Unabashedly self-destructing on alcohol, drugs and bad relationships, Ruby grapples with the meaning of the legacy left to her. In a series of expanding narratives, Ruby and the people connected to her tell their stories and help flesh out Ruby's history. Seeking understanding of how we come to know who we are, Probably Ruby explores how we find and invent ourselves in ways as peculiar and varied as the experiences of Indigenous adoptees themselves. Ruby's voice, her devastating honesty and tremendous laugh, will not soon be forgotten.

Probably Ruby is a perfectly crafted novel, with effortless, nearly imperceptible shifts in time and perspective, exquisitely chosen detail, natural dialogue and emotional control that results in breathtaking levels of tension and points of revelation.

Life in the City of Dirty Water

- by Clayton Thomas-muller

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NATIONAL BESTSELLER
 
An electrifying memoir that braids together the urgent issues of Indigenous rights and environmental policy, from a nationally and internationally recognized activist and survivor.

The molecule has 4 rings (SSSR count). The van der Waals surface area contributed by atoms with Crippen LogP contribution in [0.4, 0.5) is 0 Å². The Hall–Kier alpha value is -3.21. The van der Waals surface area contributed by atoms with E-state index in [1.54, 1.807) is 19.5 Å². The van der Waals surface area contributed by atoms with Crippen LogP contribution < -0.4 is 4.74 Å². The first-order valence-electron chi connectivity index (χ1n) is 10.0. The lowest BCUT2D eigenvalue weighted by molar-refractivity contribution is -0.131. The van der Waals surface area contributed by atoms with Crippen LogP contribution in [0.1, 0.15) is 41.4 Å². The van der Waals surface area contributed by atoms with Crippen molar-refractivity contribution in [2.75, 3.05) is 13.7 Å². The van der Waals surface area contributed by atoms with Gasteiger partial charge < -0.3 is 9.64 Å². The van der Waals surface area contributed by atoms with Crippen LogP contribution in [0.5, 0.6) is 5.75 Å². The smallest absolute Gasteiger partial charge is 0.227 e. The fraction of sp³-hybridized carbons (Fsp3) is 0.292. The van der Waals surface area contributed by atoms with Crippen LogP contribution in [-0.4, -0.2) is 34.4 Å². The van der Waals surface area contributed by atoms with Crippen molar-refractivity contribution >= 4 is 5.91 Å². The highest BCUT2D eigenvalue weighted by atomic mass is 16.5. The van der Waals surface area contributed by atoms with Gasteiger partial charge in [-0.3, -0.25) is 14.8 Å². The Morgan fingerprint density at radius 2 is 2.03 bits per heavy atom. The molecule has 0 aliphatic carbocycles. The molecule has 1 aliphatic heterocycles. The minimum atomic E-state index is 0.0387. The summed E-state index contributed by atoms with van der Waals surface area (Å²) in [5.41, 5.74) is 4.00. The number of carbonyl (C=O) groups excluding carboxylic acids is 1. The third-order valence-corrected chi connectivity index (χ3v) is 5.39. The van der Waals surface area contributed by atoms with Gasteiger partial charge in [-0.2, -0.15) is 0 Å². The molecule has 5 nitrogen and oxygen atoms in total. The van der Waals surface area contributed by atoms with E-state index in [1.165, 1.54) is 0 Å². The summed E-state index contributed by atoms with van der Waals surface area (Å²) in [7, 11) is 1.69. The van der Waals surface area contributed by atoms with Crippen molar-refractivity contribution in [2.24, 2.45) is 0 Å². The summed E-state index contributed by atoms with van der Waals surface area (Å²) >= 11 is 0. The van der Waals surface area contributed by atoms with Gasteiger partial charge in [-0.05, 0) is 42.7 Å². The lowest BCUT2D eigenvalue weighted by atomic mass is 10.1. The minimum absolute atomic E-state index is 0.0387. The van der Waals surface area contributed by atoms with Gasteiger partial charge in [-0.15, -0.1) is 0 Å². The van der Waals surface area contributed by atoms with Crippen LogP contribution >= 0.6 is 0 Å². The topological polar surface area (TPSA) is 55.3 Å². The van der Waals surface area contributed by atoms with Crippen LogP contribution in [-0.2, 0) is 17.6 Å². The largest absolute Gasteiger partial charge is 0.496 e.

There have been many Clayton Thomas-Mullers: The child who played with toy planes as an escape from domestic and sexual abuse, enduring the intergenerational trauma of Canada's residential school system; the angry youngster who defended himself with fists and sharp wit against racism and violence, at school and on the streets of Winnipeg and small-town British Columbia; the tough teenager who, at 17, managed a drug house run by members of his family, and slipped in and out of juvie, operating in a world of violence and pain.

But behind them all, there was another Clayton: the one who remained immersed in Cree spirituality, and who embraced the rituals and ways of thinking vital to his heritage; the one who reconnected with the land during summer visits to his great-grandparents' trapline in his home territory of Pukatawagan in northern Manitoba.

And it's this version of Clayton that ultimately triumphed, finding healing by directly facing the trauma that he shares with Indigenous peoples around the world. Now a leading organizer and activist on the frontlines of environmental resistance, Clayton brings his warrior spirit to the fight against the ongoing assault on Indigenous peoples' lands by Big Oil.